Then, in 1962, Joseph Carl Robnett Licklider (amazing name, by the way) came up with the idea to share data through interconnected computer systems, devising the Arpanet network. This was widely known as the "predecessor of the internet". Arpanet was to be the first network that allowed digital sources to be shared among computers that were not in the same physical location.
Now, jumping forward to 1999, Salesforce started offering cloud computing applications to companies. Then came one company after another realising the potential of the cloud. In 2002, Amazon launched cloud-based storage, computing, and intelligence services. 2008 saw Google launching its service. Then in 2009, Microsoft Azure created a platform for apps and cloud services.
All of these made cloud computing accessible to all types of marketers. But how can it benefit your team? Luckily for you, we've figured it out.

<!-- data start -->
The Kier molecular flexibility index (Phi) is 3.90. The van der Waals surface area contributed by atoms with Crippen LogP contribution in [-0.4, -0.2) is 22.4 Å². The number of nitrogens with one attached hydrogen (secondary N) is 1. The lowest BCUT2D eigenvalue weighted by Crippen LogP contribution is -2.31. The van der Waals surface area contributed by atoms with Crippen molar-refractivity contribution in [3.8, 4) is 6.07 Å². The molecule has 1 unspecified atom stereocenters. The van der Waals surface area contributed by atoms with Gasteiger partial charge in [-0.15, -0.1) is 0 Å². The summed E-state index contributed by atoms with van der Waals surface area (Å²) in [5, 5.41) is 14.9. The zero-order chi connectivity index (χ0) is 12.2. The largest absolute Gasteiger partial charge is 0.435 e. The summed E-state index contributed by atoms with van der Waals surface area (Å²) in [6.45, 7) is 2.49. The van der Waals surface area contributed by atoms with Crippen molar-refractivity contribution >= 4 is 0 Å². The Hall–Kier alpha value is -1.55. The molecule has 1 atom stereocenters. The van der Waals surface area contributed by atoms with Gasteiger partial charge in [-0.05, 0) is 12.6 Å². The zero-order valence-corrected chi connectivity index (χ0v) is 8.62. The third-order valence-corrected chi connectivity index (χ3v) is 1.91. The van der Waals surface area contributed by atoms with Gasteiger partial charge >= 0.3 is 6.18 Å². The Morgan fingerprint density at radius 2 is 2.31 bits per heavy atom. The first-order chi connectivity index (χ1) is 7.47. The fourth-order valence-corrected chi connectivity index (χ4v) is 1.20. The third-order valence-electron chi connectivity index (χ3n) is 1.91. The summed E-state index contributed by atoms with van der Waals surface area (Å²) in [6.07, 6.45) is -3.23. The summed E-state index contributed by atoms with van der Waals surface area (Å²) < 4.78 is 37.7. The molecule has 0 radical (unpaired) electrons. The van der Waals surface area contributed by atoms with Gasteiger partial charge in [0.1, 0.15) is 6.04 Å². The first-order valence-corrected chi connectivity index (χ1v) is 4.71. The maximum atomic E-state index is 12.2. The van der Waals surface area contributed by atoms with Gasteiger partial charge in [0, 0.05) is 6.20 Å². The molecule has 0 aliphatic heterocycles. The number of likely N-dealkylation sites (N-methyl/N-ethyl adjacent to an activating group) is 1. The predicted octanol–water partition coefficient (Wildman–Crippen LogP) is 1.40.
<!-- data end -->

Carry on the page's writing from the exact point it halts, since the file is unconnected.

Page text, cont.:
Reason Number One: You'll Get Easy Access to Customer and Marketing Data
Right, this boils down to two words: customer data. Digital marketing is pretty much impossible unless you know what your customers want. This means you need a dependable reference to find out their wants, desires, and needs.
This is where the cloud comes in. Cloud computing helps you collect and analyse customer data, at any time, any place. The quick access to this info means you can create personalised, tailor-made solutions for their pain points and concerns. You can also track changes in market trends and adapt your strategies to accommodate them.
Often it can take a lot of time and effort to collect this data the old-fashioned way, using surveys etc. So, consumer data in the cloud gets marketers some of that precious time back.
The cloud also reduces a number of issues storing and utilising data can cause. The cloud saves money since it eliminates the need for expensive on-site infrastructure. Plus, it removes the guessing game marketers have to play when they have to estimate how much storage space they'll use or need. Instead, any computer with an internet connection can view the company's marketing data.
On top of this, Software-as-a-service relies on the cloud, and many marketers rely on SaaS for analytical purposes and lead tracking. With the cloud, marketing analytics are easily accessible to all marketers.